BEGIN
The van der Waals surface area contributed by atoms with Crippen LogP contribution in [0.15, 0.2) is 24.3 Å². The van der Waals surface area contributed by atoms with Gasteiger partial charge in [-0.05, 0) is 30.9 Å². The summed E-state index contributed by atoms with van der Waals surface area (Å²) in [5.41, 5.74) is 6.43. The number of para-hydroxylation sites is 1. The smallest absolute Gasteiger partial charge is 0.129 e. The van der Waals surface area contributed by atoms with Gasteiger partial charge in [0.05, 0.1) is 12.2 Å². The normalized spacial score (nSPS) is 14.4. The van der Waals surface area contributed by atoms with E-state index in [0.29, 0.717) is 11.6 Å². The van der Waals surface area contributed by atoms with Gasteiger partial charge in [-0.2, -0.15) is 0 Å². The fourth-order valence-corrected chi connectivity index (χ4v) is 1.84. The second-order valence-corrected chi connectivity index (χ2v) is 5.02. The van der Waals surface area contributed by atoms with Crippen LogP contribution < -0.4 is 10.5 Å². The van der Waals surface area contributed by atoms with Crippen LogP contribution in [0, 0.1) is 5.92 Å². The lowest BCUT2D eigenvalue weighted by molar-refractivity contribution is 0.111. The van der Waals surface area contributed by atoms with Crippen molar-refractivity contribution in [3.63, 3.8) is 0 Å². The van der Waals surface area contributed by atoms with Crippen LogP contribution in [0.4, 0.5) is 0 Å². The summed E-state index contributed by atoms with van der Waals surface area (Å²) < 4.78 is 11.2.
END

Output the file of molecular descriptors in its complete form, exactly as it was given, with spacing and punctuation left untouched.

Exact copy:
The van der Waals surface area contributed by atoms with Crippen LogP contribution in [0.15, 0.2) is 24.3 Å². The van der Waals surface area contributed by atoms with Gasteiger partial charge in [-0.05, 0) is 30.9 Å². The summed E-state index contributed by atoms with van der Waals surface area (Å²) in [5.41, 5.74) is 6.43. The number of para-hydroxylation sites is 1. The smallest absolute Gasteiger partial charge is 0.129 e. The van der Waals surface area contributed by atoms with Gasteiger partial charge in [0.05, 0.1) is 12.2 Å². The normalized spacial score (nSPS) is 14.4. The van der Waals surface area contributed by atoms with E-state index in [0.29, 0.717) is 11.6 Å². The van der Waals surface area contributed by atoms with Gasteiger partial charge in [-0.2, -0.15) is 0 Å². The fourth-order valence-corrected chi connectivity index (χ4v) is 1.84. The second-order valence-corrected chi connectivity index (χ2v) is 5.02. The van der Waals surface area contributed by atoms with Crippen LogP contribution < -0.4 is 10.5 Å². The van der Waals surface area contributed by atoms with Crippen LogP contribution in [0, 0.1) is 5.92 Å². The lowest BCUT2D eigenvalue weighted by molar-refractivity contribution is 0.111. The van der Waals surface area contributed by atoms with Crippen molar-refractivity contribution in [3.63, 3.8) is 0 Å². The van der Waals surface area contributed by atoms with Crippen LogP contribution in [0.4, 0.5) is 0 Å². The summed E-state index contributed by atoms with van der Waals surface area (Å²) < 4.78 is 11.2.